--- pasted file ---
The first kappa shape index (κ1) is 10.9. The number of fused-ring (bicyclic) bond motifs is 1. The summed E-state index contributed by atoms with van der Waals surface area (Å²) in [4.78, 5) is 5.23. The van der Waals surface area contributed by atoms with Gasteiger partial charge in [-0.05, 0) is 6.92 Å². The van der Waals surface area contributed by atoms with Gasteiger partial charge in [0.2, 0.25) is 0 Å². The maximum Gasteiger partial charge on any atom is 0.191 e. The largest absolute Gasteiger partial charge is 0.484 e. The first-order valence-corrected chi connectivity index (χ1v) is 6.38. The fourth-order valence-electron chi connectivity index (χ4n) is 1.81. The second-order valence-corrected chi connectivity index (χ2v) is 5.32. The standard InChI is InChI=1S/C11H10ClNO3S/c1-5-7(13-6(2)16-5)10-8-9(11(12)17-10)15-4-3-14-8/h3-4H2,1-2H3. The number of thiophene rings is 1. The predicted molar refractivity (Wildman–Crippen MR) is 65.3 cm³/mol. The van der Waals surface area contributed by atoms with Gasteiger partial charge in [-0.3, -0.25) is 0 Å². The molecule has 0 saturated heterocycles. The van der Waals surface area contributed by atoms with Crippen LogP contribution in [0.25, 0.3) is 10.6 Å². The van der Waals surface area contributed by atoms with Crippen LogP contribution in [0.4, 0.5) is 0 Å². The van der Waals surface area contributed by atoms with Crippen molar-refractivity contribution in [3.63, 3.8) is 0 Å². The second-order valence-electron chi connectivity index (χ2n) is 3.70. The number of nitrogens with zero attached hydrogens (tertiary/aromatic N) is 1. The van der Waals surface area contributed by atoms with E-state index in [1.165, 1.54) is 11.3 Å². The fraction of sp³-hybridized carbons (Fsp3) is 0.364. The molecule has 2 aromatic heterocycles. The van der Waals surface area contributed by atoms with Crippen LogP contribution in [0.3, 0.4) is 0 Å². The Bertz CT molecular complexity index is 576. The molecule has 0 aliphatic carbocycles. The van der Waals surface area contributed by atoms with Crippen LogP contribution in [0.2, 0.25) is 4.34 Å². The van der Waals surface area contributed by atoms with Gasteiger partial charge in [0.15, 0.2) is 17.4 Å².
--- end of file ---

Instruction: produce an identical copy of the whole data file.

The first kappa shape index (κ1) is 10.9. The number of fused-ring (bicyclic) bond motifs is 1. The summed E-state index contributed by atoms with van der Waals surface area (Å²) in [4.78, 5) is 5.23. The van der Waals surface area contributed by atoms with Gasteiger partial charge in [-0.05, 0) is 6.92 Å². The van der Waals surface area contributed by atoms with Gasteiger partial charge in [0.2, 0.25) is 0 Å². The maximum Gasteiger partial charge on any atom is 0.191 e. The largest absolute Gasteiger partial charge is 0.484 e. The first-order valence-corrected chi connectivity index (χ1v) is 6.38. The fourth-order valence-electron chi connectivity index (χ4n) is 1.81. The second-order valence-corrected chi connectivity index (χ2v) is 5.32. The standard InChI is InChI=1S/C11H10ClNO3S/c1-5-7(13-6(2)16-5)10-8-9(11(12)17-10)15-4-3-14-8/h3-4H2,1-2H3. The number of thiophene rings is 1. The predicted molar refractivity (Wildman–Crippen MR) is 65.3 cm³/mol. The van der Waals surface area contributed by atoms with Gasteiger partial charge in [-0.3, -0.25) is 0 Å². The molecule has 0 saturated heterocycles. The van der Waals surface area contributed by atoms with Crippen LogP contribution in [0.25, 0.3) is 10.6 Å². The van der Waals surface area contributed by atoms with Crippen LogP contribution in [0.4, 0.5) is 0 Å². The van der Waals surface area contributed by atoms with Crippen molar-refractivity contribution in [3.63, 3.8) is 0 Å². The second-order valence-electron chi connectivity index (χ2n) is 3.70. The number of nitrogens with zero attached hydrogens (tertiary/aromatic N) is 1. The van der Waals surface area contributed by atoms with E-state index in [1.165, 1.54) is 11.3 Å². The fraction of sp³-hybridized carbons (Fsp3) is 0.364. The molecule has 2 aromatic heterocycles. The van der Waals surface area contributed by atoms with Crippen LogP contribution in [0.3, 0.4) is 0 Å². The Bertz CT molecular complexity index is 576. The molecule has 0 aliphatic carbocycles. The van der Waals surface area contributed by atoms with Crippen LogP contribution in [0.2, 0.25) is 4.34 Å². The van der Waals surface area contributed by atoms with Gasteiger partial charge in [0.15, 0.2) is 17.4 Å².